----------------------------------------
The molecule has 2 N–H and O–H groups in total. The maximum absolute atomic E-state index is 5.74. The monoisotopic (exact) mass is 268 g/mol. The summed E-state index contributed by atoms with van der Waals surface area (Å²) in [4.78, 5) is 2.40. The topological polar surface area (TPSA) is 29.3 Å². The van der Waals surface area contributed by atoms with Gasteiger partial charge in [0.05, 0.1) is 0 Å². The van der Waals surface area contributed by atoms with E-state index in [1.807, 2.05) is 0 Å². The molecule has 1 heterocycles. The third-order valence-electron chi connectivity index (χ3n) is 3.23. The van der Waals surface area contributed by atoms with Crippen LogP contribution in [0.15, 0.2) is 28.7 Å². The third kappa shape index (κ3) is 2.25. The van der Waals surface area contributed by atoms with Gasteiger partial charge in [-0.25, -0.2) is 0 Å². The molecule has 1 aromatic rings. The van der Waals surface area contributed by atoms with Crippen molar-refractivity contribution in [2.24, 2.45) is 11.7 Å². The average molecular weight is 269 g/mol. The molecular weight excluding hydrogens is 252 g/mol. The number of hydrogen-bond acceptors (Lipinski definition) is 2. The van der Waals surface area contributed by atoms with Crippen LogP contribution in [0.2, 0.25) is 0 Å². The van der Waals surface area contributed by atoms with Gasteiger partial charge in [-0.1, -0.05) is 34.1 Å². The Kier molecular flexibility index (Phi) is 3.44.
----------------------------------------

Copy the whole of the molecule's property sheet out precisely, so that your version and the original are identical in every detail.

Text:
The molecule has 2 N–H and O–H groups in total. The maximum absolute atomic E-state index is 5.74. The monoisotopic (exact) mass is 268 g/mol. The summed E-state index contributed by atoms with van der Waals surface area (Å²) in [4.78, 5) is 2.40. The topological polar surface area (TPSA) is 29.3 Å². The van der Waals surface area contributed by atoms with Gasteiger partial charge in [0.05, 0.1) is 0 Å². The van der Waals surface area contributed by atoms with E-state index in [1.807, 2.05) is 0 Å². The molecule has 1 heterocycles. The third-order valence-electron chi connectivity index (χ3n) is 3.23. The van der Waals surface area contributed by atoms with Crippen LogP contribution in [0.15, 0.2) is 28.7 Å². The third kappa shape index (κ3) is 2.25. The van der Waals surface area contributed by atoms with Gasteiger partial charge in [-0.25, -0.2) is 0 Å². The molecule has 1 aromatic rings. The van der Waals surface area contributed by atoms with Crippen molar-refractivity contribution in [2.24, 2.45) is 11.7 Å². The average molecular weight is 269 g/mol. The molecular weight excluding hydrogens is 252 g/mol. The number of hydrogen-bond acceptors (Lipinski definition) is 2. The van der Waals surface area contributed by atoms with Crippen LogP contribution in [0.2, 0.25) is 0 Å². The van der Waals surface area contributed by atoms with Gasteiger partial charge in [-0.1, -0.05) is 34.1 Å². The Kier molecular flexibility index (Phi) is 3.44.